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Attend the May 20 World Bee Day Event on Campus

Bee pollinating a flowerBees have been buzzing around the Earth for millions of years. Today, they are responsible for pollinating over a third of our food supply, according to Kevin Anderson, adjunct professor of Public Health and coordinator of the Ogier Gardens. Think of that as one bite in every three you take.

Yet, the number of bees is dwindling at an alarming rate, putting our environment and food supply at risk, Anderson said. How then do we create bee and pollinator friendly environments?

To learn more about beekeeping and the critical role that bees play in our environment and food security, UNF is inviting the campus community and the public to attend an event May 20 at Ogier Gardens in celebration of World Bee Day. At 10 a.m., attendees will learn how they can help to save the bees from local beekeeper Greg Harris and join in on a free honey tasting. At 11 a.m., participants will be able to construct and take home “bee hotels” to attract native bees in their own backyards.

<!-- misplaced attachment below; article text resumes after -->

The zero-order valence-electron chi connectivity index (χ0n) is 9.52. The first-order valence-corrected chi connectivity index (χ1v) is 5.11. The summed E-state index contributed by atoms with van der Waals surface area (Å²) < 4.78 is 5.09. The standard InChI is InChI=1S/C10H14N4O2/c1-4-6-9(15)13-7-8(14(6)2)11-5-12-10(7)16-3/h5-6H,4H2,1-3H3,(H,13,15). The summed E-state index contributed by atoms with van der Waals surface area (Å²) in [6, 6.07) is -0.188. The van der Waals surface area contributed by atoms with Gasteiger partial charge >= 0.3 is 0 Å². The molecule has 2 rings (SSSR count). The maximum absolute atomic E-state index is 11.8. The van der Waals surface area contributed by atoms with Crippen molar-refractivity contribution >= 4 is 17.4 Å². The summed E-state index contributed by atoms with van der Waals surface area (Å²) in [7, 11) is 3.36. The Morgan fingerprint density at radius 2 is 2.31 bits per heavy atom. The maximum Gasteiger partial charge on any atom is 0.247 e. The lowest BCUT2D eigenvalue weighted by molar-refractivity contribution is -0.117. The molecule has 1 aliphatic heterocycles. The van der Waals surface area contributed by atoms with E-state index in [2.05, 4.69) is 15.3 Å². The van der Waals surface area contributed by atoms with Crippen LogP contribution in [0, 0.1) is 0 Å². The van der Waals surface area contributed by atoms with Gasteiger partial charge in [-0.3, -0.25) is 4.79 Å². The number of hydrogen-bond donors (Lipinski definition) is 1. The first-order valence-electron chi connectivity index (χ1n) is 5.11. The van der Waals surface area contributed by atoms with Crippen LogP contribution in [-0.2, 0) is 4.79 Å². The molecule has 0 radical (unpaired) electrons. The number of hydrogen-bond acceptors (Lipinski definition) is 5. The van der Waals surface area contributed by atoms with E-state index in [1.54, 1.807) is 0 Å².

In addition, participants will learn more about UNF’s newest certification as a Bee Campus USA Affiliate. “We have been growing food organically at the Ogier Gardens for a long time,” Anderson said. “So, we have always been trying to reduce the use of pesticides. Now, as a University, we can work to further eliminate pesticides and make UNF an even more bee friendly campus.”

As part of Bee Campus USA, which includes universities around the country, UNF will work to create additional habitats with native plants and an integrated pest management plan. The campus also will host events to raise awareness about protecting pollinators in the Northeast Florida area.

The program is affiliated with Xerces Society for Invertebrate Conservation, a nonprofit organization based in Portland, Oregon. Bee City USA’s mission is to galvanize communities and campuses to sustain pollinators by providing them with a healthy habitat, rich in a variety of native plants and free from pesticides.

Rhonda Gracie, horticulturist in Physical Facilities, worked with Anderson to obtain the Bee Campus designation. “I see it as a way to make the public more pollinator conscious by providing ongoing events and a future UNF bee campus website to raise awareness of the plight of our pollinators,” Gracie said. “And each year the campus is held accountable because we must renew our affiliation annually and report on our accomplishments from the previous year.” Both Gracie and Anderson serve on a newly formed committee that will oversee the program.